Having got to bed early last night, I expected a good night’s sleep. But I woke up at 12.30am and spent an hour reading before finally falling asleep again to rise at 5.30. I wanted to make my way to the Anglican worship service at 7.30am, followed by a communion service at 8.00am.
One would think that finding the building would be easy in this small village, but I managed to wander a bit before entering late. I was received graciously by three people. The leader happened to be Ray Simpson (see yesterday’s posting) and the reader Kate Tristram, both of whom are featured in our schedule for the week on Tuesday. The communion service had one more participant, a man who I later met and found was from Montreal, and finished yesterday St Cuthbert’s Walk.
I was struck by the holiness and hope of two of the Scripture readings, which hearkens back to my 1 May posting on Anniversaries. The first was from Exodus where Moses and the community of Israel are gathered as a holy people to the holy mountain where they worship a holy God. I was struck, personally, by the person I am, more often profane than holy, but full of hope and made holy by Jesus’ act of rescue and reconciliation remembered and recounted in Romans 6.4,8,9 in a responsive reading:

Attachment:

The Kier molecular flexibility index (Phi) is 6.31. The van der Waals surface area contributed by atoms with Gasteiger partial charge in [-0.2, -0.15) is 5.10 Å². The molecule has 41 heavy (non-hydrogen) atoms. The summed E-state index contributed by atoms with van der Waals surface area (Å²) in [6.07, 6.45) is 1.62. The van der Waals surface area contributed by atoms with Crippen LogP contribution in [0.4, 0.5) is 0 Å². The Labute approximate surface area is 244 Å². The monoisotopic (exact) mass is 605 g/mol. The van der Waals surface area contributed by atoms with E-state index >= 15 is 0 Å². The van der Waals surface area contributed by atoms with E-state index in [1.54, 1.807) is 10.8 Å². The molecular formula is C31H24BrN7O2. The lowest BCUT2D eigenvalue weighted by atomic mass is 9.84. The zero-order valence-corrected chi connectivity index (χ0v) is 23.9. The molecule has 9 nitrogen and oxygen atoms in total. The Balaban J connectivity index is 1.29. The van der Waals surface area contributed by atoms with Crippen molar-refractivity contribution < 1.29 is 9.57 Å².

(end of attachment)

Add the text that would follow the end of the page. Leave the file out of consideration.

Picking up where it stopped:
‘Since we have died with Christ, we believe that we will also live with him. For we know that Christ has been raised from death; he will never die again. We have been buried with him by baptism into death, so that we may walk with him in newness of life.’
The afternoon was spent meeting John and Olive Drane (Fuller adjunct professors and course organisers; Scotland), Pat (York, England), Christine (Ontario, Canada), Michelle and Daryl (Christchurch, New Zealand), Mark and Maggie (Seattle, Washington), Colin (Sandpoint, Idaho), and James (Fairfax, Virginia). We listened to each other’s stories about why we were here.
The day ended with Anna and Andrew Raine of the Northumbria Community bringing a concert of mostly Celtic flavoured music (well, Anna mostly). Photos on facebook at www.facebook.com/timothy.c.aho.